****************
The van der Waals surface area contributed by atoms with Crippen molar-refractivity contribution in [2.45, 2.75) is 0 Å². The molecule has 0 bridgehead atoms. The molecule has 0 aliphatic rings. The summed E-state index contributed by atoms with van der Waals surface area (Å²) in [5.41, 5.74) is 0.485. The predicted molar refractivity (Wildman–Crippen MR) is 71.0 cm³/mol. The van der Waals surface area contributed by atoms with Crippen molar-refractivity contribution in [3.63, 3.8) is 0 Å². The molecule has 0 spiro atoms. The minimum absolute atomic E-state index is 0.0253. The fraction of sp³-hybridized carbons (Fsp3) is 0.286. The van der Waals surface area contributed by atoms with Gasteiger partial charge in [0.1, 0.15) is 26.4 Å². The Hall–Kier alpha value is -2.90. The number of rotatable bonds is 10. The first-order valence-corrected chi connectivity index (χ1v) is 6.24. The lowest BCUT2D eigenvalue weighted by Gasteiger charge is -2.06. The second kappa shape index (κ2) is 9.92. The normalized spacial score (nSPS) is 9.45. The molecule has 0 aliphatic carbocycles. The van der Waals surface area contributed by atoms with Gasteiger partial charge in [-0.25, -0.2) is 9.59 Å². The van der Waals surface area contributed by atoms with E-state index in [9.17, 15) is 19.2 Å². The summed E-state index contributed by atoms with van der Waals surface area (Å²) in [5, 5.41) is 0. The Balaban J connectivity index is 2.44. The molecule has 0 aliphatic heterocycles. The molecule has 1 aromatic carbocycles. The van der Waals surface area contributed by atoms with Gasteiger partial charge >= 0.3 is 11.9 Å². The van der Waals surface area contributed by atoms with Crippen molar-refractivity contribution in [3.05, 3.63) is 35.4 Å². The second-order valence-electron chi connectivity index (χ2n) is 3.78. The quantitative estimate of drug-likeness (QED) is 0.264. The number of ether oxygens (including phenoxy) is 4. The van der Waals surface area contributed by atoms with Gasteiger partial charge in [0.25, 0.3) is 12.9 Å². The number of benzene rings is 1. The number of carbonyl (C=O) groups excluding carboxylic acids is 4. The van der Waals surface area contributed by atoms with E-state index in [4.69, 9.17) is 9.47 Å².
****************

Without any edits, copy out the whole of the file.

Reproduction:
The van der Waals surface area contributed by atoms with Crippen molar-refractivity contribution in [2.45, 2.75) is 0 Å². The molecule has 0 bridgehead atoms. The molecule has 0 aliphatic rings. The summed E-state index contributed by atoms with van der Waals surface area (Å²) in [5.41, 5.74) is 0.485. The predicted molar refractivity (Wildman–Crippen MR) is 71.0 cm³/mol. The van der Waals surface area contributed by atoms with Crippen molar-refractivity contribution in [3.63, 3.8) is 0 Å². The molecule has 0 spiro atoms. The minimum absolute atomic E-state index is 0.0253. The fraction of sp³-hybridized carbons (Fsp3) is 0.286. The van der Waals surface area contributed by atoms with Gasteiger partial charge in [0.1, 0.15) is 26.4 Å². The Hall–Kier alpha value is -2.90. The number of rotatable bonds is 10. The first-order valence-corrected chi connectivity index (χ1v) is 6.24. The lowest BCUT2D eigenvalue weighted by Gasteiger charge is -2.06. The second kappa shape index (κ2) is 9.92. The normalized spacial score (nSPS) is 9.45. The molecule has 0 aliphatic carbocycles. The van der Waals surface area contributed by atoms with Gasteiger partial charge in [-0.25, -0.2) is 9.59 Å². The van der Waals surface area contributed by atoms with E-state index in [9.17, 15) is 19.2 Å². The summed E-state index contributed by atoms with van der Waals surface area (Å²) in [5, 5.41) is 0. The Balaban J connectivity index is 2.44. The molecule has 0 aliphatic heterocycles. The molecule has 1 aromatic carbocycles. The van der Waals surface area contributed by atoms with Gasteiger partial charge >= 0.3 is 11.9 Å². The van der Waals surface area contributed by atoms with Crippen molar-refractivity contribution in [3.05, 3.63) is 35.4 Å². The second-order valence-electron chi connectivity index (χ2n) is 3.78. The quantitative estimate of drug-likeness (QED) is 0.264. The number of ether oxygens (including phenoxy) is 4. The van der Waals surface area contributed by atoms with Gasteiger partial charge in [0.25, 0.3) is 12.9 Å². The number of benzene rings is 1. The number of carbonyl (C=O) groups excluding carboxylic acids is 4. The van der Waals surface area contributed by atoms with E-state index in [4.69, 9.17) is 9.47 Å².